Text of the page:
One of the most common faults I see with weekend players is in the transition from backswing to forward swing. Watch any tour player's swing in slow motion and you will notice that their change of direction from backswing to forward swing begins from the ground up with their feet and knees. Most amateurs however start the forward swing with their upper bodies either by heaving their shoulders or a jerky attempt to force the club towards the ball with their hands. Both movements result in a significant loss of power, poor contact with the ball and misdirected shots.
To help my students feel the proper transition movement I use two drills. The first is to have the student go back to his baseball or softball days. I'll have them pretend they're at the plate and swing as they did when hitting a baseball. They naturally begin their swing into the ball from the ground up using their feet and knees. It's fun to watch their expressions when the "light bulb goes off" as they sense the movement and then relate it to their golf swing.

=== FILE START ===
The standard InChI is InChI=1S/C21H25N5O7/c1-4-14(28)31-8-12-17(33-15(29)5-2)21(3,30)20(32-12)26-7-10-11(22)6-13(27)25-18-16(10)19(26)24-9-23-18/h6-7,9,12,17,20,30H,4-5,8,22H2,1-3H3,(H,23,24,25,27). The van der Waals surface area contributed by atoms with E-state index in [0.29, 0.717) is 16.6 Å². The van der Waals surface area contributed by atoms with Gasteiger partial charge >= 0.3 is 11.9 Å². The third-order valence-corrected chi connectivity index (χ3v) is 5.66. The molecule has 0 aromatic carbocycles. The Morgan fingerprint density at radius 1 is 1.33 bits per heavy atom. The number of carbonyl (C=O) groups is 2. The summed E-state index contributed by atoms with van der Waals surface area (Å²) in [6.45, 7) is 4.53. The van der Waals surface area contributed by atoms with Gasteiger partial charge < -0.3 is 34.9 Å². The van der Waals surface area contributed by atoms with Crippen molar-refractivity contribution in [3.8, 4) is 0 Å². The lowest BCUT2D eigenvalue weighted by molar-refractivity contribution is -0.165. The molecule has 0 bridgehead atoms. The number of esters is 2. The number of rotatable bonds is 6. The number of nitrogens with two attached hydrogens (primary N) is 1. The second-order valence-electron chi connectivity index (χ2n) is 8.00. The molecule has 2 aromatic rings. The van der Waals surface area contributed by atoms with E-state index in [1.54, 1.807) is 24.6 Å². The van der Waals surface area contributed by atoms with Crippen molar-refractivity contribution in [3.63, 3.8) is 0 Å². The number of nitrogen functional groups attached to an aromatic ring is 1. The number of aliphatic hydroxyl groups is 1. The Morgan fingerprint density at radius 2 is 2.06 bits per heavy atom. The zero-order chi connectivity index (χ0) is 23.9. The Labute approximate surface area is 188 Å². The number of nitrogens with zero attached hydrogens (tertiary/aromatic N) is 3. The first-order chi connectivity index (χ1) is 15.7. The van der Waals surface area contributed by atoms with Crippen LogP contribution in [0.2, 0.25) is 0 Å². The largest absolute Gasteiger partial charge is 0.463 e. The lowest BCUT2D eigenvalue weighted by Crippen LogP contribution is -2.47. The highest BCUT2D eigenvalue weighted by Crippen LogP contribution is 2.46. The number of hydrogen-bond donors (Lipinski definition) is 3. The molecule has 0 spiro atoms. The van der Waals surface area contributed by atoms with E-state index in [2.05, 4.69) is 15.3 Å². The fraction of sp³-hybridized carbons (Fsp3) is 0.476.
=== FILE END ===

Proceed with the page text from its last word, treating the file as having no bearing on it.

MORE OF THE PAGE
The second drill is to have my student swing the club to the top of their backswing then hold that position for four or five seconds. This allows them to feel their feet and legs resisting the coiling action of their upper body. The deliberate pause also enables the student to trigger the downswing as a reflex uncoiling action with their feet and legs.